Orthodontist Career Information

Orthodontists are dental specialists that use treatments to straighten teeth.

Basic Tasks

Based on the recommendation of a dentist, an orthodontist will see a patient and examine their teeth to determine the appropriate treatment plan. An orthodontist will correct overbites, underbites, overlapping teeth and underdeveloped lower jaws, by installing fixed and functional appliances. They will visually examine teeth, take photographs and X-rays and devise a treatment plan based on outcomes and different treatment options available to complete the problem.

An orthodontist will also recommend that a patient will also see other dental care professionals, such as periodontists, so they can complete their treatment plan. They may also work with an oral and maxillofacial surgeon who will operate on the jaws, face and mouth of a patient. Occasionally these types of surgeries are required before an orthodontist can proceed with their treatment plan.

During the course of the day, an orthodontist will see many patients. With the help of orthodontist assistants, some orthodontists will see two or more patients at the same time. They will install appliances, evaluate the progression of treatment, move to the next stage of the treatment outlined by the plan and remove the appliance once treatment is completed. They also provide patient education about caring for their appliances, cleaning teeth while encased in an appliance and using the appropriate measures, such as retainer, to maintain the affects of the procedure after treatment is completed. They also provide advice about pain management, since some procedures can be very painful in the early stages. They also calm patient fears about treatment and talk to their patients about self esteem issues, either when deciding if the procedure's outcome is worth the time of treatment or while the patient is undergoing treatment. Their relationship with a patient can last two or more years and orthodontists see patients of all ages, from children and adolescents to adults.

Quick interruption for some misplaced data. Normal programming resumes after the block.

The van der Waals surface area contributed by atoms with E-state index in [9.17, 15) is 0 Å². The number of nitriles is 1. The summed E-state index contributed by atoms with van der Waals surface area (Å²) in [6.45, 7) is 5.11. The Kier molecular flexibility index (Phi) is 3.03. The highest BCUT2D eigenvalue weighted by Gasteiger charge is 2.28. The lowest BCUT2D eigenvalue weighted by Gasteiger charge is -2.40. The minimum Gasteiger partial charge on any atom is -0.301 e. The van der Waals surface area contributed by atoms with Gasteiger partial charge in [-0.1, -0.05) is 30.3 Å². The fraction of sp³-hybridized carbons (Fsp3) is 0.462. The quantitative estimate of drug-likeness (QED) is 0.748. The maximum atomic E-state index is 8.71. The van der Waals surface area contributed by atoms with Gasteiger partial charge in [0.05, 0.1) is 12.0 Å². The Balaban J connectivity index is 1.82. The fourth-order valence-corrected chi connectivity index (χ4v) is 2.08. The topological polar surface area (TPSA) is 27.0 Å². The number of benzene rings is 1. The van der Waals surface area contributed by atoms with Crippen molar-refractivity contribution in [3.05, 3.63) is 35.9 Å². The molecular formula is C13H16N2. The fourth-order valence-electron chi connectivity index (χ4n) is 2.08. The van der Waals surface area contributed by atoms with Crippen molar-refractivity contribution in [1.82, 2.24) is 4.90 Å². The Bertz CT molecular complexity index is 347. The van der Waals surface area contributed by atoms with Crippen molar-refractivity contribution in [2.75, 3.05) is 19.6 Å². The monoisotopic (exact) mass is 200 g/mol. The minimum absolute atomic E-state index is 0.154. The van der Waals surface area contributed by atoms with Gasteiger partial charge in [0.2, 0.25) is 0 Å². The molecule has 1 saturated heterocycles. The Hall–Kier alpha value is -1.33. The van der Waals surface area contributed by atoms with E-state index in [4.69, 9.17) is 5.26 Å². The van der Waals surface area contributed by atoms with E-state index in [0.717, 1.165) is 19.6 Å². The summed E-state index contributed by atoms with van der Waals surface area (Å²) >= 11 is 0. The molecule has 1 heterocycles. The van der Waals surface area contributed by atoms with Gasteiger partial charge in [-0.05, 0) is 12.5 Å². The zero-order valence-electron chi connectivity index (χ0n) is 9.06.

New orthodontict treatments are always being developed, so most orthodontists are engaged in ongoing professional development by joining professional associations and attending conferences. They may also be engaged in research and product testing.


Most orthodontists work full-time, Monday through Friday, sometimes on the weekend in case of emergencies or if patient's experience excessive pain from their procedures. Orthodontists that own their own practice can set their own hours, either starting their day very early in the morning, so they can see patients before school or work, or late into the evening for the same reasons.


According to the Bureau of Labor Statistics, the average hourly wage for orthodontists is $93.72, which provides for an annual salary of $194,930. The top paying states are Washington, New
Mexico and South Carolina.


Most orthodontists work in private practice and are either self-employed or employed with a partner orthodontist. Most orthodontists will share a practice so they can act as relief to the other orthodontist in case of emergencies or if the orthodontist would like to attend professional development opportunities or take holidays.

Some orthodontists are employed by hospitals where they provide orthodontic services, usually to correct issues caused by other conditions.